President Obama will outline his (latest) plan to boost employment in a speech tonight to Congress, under pressure that comes not only from weeks of anticipation and dire economic data but from strained relations with his core supporters.
From labor unions to environmentalists to the Congressional Black Caucus, the political left is venting its frustration with Obama and his policies, or lack thereof. An unintended consequence may be the unraveling of the narrative that tea-party opposition to our first black president is rooted in racism.
It was always ludicrous to suggest that a movement as large as the tea party would be born from hatred for Obama’s skin color rather than disapproval of his policies. And the movement is large: Near-monthly polling by CBS News and the New York Times since April 2010 finds that, at any given time, between one-fifth and one-third of Americans say they support the tea party (see page 10 of the PDF at the link).
It would be foolish to say that not a single, solitary tea partyer anywhere in America is a bigot. In any discussion involving such large numbers, it’s almost impossible to say there’s zero of anything (besides net U.S. job creation in August, that is).
But it is just as foolish to believe that so many Americans not only would support a group that was fundamentally racist but would, in our politically correct era, admit as much to a stranger.
I doubt anyone but the most partisan Democrats believed the racism charge, given the results of last fall’s midterm elections, when tea partyers and independents combined to hand Democrats their worst showing in perhaps 116 years.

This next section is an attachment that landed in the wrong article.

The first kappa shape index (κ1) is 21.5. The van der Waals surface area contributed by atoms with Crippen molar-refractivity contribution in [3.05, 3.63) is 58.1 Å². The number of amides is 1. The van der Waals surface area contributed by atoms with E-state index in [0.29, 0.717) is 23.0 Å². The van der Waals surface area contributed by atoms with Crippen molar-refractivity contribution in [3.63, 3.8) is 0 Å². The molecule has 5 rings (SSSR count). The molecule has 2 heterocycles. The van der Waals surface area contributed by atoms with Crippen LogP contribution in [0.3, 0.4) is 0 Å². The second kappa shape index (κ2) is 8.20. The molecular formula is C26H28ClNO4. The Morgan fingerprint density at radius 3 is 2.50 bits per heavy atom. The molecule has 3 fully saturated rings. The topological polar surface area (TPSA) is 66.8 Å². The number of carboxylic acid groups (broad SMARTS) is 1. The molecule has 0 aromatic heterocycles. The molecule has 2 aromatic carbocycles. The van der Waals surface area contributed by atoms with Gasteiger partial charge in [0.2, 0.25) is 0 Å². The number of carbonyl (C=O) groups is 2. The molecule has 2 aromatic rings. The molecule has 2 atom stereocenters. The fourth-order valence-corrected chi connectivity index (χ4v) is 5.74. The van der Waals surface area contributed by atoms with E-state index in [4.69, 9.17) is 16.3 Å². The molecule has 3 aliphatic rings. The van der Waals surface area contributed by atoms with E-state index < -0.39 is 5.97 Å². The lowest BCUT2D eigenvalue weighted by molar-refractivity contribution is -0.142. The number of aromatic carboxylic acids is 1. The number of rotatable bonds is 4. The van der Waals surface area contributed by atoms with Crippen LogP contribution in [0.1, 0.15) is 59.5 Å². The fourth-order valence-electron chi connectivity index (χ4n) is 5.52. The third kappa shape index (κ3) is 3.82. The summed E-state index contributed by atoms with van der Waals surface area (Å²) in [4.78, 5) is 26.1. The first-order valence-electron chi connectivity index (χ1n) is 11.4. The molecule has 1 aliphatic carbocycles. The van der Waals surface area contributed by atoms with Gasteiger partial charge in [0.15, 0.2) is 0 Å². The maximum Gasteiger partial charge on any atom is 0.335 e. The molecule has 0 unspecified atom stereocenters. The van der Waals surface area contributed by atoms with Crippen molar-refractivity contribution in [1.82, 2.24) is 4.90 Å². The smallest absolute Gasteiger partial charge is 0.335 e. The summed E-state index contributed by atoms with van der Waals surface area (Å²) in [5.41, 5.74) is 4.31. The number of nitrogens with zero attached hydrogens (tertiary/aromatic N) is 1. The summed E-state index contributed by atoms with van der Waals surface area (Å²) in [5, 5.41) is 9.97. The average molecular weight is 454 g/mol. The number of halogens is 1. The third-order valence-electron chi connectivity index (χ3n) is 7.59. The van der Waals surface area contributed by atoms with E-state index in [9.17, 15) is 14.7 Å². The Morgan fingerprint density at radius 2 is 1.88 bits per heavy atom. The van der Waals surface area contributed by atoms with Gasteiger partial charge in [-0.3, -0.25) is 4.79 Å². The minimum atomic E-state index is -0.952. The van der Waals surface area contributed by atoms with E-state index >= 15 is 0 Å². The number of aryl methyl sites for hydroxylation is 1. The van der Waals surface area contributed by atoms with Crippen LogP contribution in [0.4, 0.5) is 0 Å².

Just in case, the splintering of the Obama coalition might do the trick. If the left can slam Obama on principle alone, why not the right?
Labor unions are so frustrated by Obama’s failure to deliver their wish list that AFL-CIO chief Richard Trumka is talking about skipping next year’s Democratic National Convention and building a new structure to disburse labor’s millions in political funds rather than giving the cash to the party.
Green groups skipped the blues and turned an angry red at Obama’s decision last week to delay new ozone rules which would have hampered job creation.
And black political leaders are turning up the heat on Obama as the unemployment rate for African-Americans, at 16.7 percent in August, remains well above the national average of 9.1 percent.
Speaking at a community college near Detroit last month, U.S. Rep. Maxine Waters criticized Obama’s choice of stops during his bus tour of the Midwest:
“We want to give him every opportunity, but our people are hurting,” the California Democrat said. “The unemployment is unconscionable. We don’t know what the strategy is. We don’t know why on this trip that he’s in the United States now, he’s not in any black community.”
Since then, Waters and others have taken anti-tea party rhetoric to new extremes.
Less than a week after her comments in Detroit, Waters told another crowd that “the tea party can go straight to hell.” A member of the Congressional Black Caucus leadership, Indiana Democrat Andre Carson, wildly claimed some tea-party members of Congress would like to see blacks “hanging on a tree.”
Maybe they’re aware — and afraid — that dinging Obama from the left undercuts their claims that criticisms from the right must be racist.
If they’re going to brand anyone who disagrees with them a bigot, why not include the president who hasn’t delivered their agenda? It makes just as much (or little) sense.
The great promise of the Obama presidency — from a conservative’s point of view, maybe the only promise — was that its historic significance would help bring an end to race-based politics. Sadly, we’ve been subjected to more ugliness first.
But when solid majorities of Americans tell pollsters they like Obama, just not his policies, maybe we should conclude that his skin color is not what’s objectionable about him.
– By Kyle Wingfield